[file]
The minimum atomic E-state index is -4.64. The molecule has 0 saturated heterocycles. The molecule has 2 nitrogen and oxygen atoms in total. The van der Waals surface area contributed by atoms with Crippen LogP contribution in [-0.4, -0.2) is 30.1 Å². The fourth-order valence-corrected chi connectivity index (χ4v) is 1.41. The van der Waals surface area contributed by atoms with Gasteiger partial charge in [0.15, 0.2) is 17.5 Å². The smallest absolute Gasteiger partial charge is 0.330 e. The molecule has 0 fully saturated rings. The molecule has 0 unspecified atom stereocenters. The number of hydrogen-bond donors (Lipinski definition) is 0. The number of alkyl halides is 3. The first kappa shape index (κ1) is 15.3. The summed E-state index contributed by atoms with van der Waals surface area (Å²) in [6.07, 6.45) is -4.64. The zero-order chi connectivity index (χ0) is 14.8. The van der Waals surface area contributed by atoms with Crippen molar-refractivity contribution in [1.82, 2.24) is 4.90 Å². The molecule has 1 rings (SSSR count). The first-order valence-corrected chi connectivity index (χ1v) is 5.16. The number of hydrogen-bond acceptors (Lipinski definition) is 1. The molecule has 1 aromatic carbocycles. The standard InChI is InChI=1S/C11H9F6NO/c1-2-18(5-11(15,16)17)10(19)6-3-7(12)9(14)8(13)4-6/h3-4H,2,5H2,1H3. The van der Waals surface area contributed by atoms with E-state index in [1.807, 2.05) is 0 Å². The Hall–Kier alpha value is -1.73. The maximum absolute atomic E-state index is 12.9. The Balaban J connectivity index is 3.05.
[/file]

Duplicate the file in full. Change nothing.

The minimum atomic E-state index is -4.64. The molecule has 0 saturated heterocycles. The molecule has 2 nitrogen and oxygen atoms in total. The van der Waals surface area contributed by atoms with Crippen LogP contribution in [-0.4, -0.2) is 30.1 Å². The fourth-order valence-corrected chi connectivity index (χ4v) is 1.41. The van der Waals surface area contributed by atoms with Gasteiger partial charge in [0.15, 0.2) is 17.5 Å². The smallest absolute Gasteiger partial charge is 0.330 e. The molecule has 0 fully saturated rings. The molecule has 0 unspecified atom stereocenters. The number of hydrogen-bond donors (Lipinski definition) is 0. The number of alkyl halides is 3. The first kappa shape index (κ1) is 15.3. The summed E-state index contributed by atoms with van der Waals surface area (Å²) in [6.07, 6.45) is -4.64. The zero-order chi connectivity index (χ0) is 14.8. The van der Waals surface area contributed by atoms with Crippen molar-refractivity contribution in [1.82, 2.24) is 4.90 Å². The molecule has 1 rings (SSSR count). The first-order valence-corrected chi connectivity index (χ1v) is 5.16. The number of hydrogen-bond acceptors (Lipinski definition) is 1. The molecule has 1 aromatic carbocycles. The standard InChI is InChI=1S/C11H9F6NO/c1-2-18(5-11(15,16)17)10(19)6-3-7(12)9(14)8(13)4-6/h3-4H,2,5H2,1H3. The van der Waals surface area contributed by atoms with E-state index in [1.807, 2.05) is 0 Å². The Hall–Kier alpha value is -1.73. The maximum absolute atomic E-state index is 12.9. The Balaban J connectivity index is 3.05.